Friday, March 7, 2014

PA Ed Policy Roundup for March 7, 2014: PA Cyber Charter School founder seeks four-month delay in criminal trial

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Pennsylvania Education Policy Roundup for March 7, 2014:
Pennsylvania Cyber Charter School founder seeks four-month delay in criminal trial

Pennsylvania Cyber Charter School founder seeks four-month delay in criminal trial
By Rich Lord / Pittsburgh Post-Gazette March 6, 2014 2:05 PM
Nick Trombetta, founder of the Pennsylvania Cyber Charter School, is seeking a four-month postponement of deadlines in the federal criminal case against him, according to a motion filed today.  According to the motion by Mr. Trombetta’s Washington, D.C., attorneys, prosecutors have “produced more than 2.1 terabytes of electronic data, or approximately 4.1 million documents,” in discovery. Prosecutors have told the defense team that there are around 228,000 documents still to come.  The defense is asking for a postponement of pretrial motions until July 14, and indicated in its motion that the prosecution does not object to that.

Survey shows 90 percent of education leaders find predictability of state funding 'very important'
By Eleanor Chute / Pittsburgh Post-Gazette March 6, 2014 1:36 PM
A survey of nearly 600 education leaders shows most want a predictable funding formula and most believe state school funding is inadequate.  The survey of school administrators, board members and school business officials included members of the Pennsylvania Association of School Administrators, Pennsylvania School Boards Association, Pennsylvania Association of School Business Officials, Pennsylvania Association of Rural and Small Schools, and the Central Pennsylvania Education Coalition.  Its results were released today.

Latest poll echoes bad news for Corbett and good news for Wolf
By Robert J. Vickers |  on March 06, 2014 at 9:57 AM
A familiar motif of an unpopular Gov. Tom Corbett and surging Democratic challenger Tom Wolf are revealed in a new Robert Morris University poll released Thursday.  Corbett earned a meager 29.4 percent favorable rating from poll respondents, and a 32.5 percent job approval rating.
And regardless of their own voting intentions, just 18.6 percent of poll respondents said they expect Corbett to be re-elected.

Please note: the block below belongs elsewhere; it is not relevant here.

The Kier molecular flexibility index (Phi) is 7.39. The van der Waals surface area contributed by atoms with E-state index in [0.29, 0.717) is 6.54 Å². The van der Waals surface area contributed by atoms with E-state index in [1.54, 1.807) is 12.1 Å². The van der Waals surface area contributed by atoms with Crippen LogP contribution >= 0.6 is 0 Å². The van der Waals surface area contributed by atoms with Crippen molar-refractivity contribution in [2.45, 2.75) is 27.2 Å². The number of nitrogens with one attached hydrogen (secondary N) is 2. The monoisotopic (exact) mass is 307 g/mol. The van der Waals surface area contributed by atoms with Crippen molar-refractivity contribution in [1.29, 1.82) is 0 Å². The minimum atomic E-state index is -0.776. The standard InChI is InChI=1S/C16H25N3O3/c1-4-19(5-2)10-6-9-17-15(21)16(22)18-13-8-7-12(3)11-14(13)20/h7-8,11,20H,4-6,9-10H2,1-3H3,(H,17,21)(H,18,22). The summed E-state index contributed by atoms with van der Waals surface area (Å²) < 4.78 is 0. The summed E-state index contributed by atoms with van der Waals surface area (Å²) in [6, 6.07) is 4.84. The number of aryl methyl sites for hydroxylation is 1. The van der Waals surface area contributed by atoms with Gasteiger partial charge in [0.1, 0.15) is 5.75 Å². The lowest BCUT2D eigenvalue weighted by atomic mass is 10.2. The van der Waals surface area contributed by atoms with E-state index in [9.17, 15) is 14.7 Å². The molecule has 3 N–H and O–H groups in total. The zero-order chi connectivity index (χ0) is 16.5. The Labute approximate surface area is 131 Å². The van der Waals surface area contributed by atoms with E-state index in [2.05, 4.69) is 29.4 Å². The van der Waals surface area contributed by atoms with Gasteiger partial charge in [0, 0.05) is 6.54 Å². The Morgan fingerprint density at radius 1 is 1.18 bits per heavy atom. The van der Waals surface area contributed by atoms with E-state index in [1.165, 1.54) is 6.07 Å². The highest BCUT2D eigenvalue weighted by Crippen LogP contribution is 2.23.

"Today, more — although certainly not all — voters want more education spending, Medicaid expansion, a higher minimum wage and a governor who cares about the poor, Madonna said, basing his opinion on state polling.  In Madonna's view, Corbett's acting to drop the work requirement, intervene in the food stamp shortage and ask the state Legislature to increase education funding by $400 million in 2014-15 reflects an understanding of what voters want."
Gov. Tom Corbett moving to the political center?
Decisions this week on food stamp recipients and Medicaid work requirement signal a change for GOP governor.
By Steve Esack, Call Harrisburg Bureau 9:36 p.m. EST, March 6, 2014
HARRISBURG — In an election year, anything appears possible.  Perhaps even conservative Republican Gov. Tom Corbett, known for steadfast convictions regardless of political outcome, taking a step or two toward the ideological center in a bid to raise his historically low poll numbers.  Corbett on Thursday indicated a willingness to drop a proposed work-search requirement for Medicaid, something he had insisted on as part of his hand-crafted expansion plan. Instead, his administration now proposes a voluntary job-training pilot program offering participants lower insurance premiums.
Best and worst SAT scores in Pennsylvania
LancasterOnline Staff Posted: Thursday, March 6, 2014 1:00 pm
The SAT college entrance exam is back in the news today. Yes, it's undergoing a sweeping revision.  College Board officials say the update — the first since 2005 — is needed to make the exam more representative of what students study in high school and the skills they need to succeed in college and afterward.

In Harrisburg, how many politicians does it take to change a school district?: Sheila Dow Ford
 PennLive Op-Ed  By Sheila Dow Ford on March 06, 2014 at 9:15 AM
Something isn't right, and it is important that we identify what and why.  The recent announcement by Auditor General Eugene DePasquale of his intention to immediately undertake a performance audit of the Harrisburg School District left many confused about his true motives.   Suspicion is appropriate and necessary here. It is the byproduct of living in a city where nothing ever is what it appears, especially in the political realm.

Mayor proposes $153 million in new funds, less than Hite's request
notebook by Paul Socolar on Mar 06 2014 Posted in Latest news
Philadelphia's Mayor Nutter, in his annual budget proposal, addressed the dire needs of a School District that again faces an enormous budget deficit by proposing $153 million in additional funding for next year. That amount, if realized, still falls short of the District's request.